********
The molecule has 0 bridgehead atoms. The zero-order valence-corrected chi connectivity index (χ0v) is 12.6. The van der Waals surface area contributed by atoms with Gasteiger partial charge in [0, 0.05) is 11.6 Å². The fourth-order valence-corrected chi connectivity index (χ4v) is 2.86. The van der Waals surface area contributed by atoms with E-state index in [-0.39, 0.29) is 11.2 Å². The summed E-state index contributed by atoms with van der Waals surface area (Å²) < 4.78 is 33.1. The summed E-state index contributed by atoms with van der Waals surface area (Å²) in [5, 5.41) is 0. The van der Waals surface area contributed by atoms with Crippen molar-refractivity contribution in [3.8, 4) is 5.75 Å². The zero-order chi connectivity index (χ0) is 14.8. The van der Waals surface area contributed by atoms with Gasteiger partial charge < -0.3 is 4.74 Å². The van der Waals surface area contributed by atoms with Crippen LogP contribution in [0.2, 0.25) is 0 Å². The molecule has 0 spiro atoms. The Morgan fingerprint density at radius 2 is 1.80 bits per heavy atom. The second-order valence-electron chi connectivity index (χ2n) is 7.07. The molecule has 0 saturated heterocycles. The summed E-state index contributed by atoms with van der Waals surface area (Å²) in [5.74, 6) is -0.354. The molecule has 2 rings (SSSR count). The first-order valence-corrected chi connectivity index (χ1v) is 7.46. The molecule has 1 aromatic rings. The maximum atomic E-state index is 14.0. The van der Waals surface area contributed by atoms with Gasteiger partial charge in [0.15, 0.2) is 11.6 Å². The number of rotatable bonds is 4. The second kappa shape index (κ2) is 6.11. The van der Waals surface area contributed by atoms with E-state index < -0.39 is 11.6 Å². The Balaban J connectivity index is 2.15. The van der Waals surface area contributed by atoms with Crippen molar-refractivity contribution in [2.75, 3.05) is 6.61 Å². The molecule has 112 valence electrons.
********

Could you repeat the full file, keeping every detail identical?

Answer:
The molecule has 0 bridgehead atoms. The zero-order valence-corrected chi connectivity index (χ0v) is 12.6. The van der Waals surface area contributed by atoms with Gasteiger partial charge in [0, 0.05) is 11.6 Å². The fourth-order valence-corrected chi connectivity index (χ4v) is 2.86. The van der Waals surface area contributed by atoms with E-state index in [-0.39, 0.29) is 11.2 Å². The summed E-state index contributed by atoms with van der Waals surface area (Å²) < 4.78 is 33.1. The summed E-state index contributed by atoms with van der Waals surface area (Å²) in [5, 5.41) is 0. The van der Waals surface area contributed by atoms with Crippen molar-refractivity contribution in [3.8, 4) is 5.75 Å². The zero-order chi connectivity index (χ0) is 14.8. The van der Waals surface area contributed by atoms with Gasteiger partial charge < -0.3 is 4.74 Å². The van der Waals surface area contributed by atoms with Crippen LogP contribution in [0.2, 0.25) is 0 Å². The molecule has 0 spiro atoms. The Morgan fingerprint density at radius 2 is 1.80 bits per heavy atom. The second-order valence-electron chi connectivity index (χ2n) is 7.07. The molecule has 0 saturated heterocycles. The summed E-state index contributed by atoms with van der Waals surface area (Å²) in [5.74, 6) is -0.354. The molecule has 2 rings (SSSR count). The first-order valence-corrected chi connectivity index (χ1v) is 7.46. The molecule has 1 aromatic rings. The maximum atomic E-state index is 14.0. The van der Waals surface area contributed by atoms with Gasteiger partial charge in [0.15, 0.2) is 11.6 Å². The number of rotatable bonds is 4. The second kappa shape index (κ2) is 6.11. The van der Waals surface area contributed by atoms with E-state index < -0.39 is 11.6 Å². The Balaban J connectivity index is 2.15. The van der Waals surface area contributed by atoms with Crippen molar-refractivity contribution in [2.75, 3.05) is 6.61 Å². The molecule has 112 valence electrons.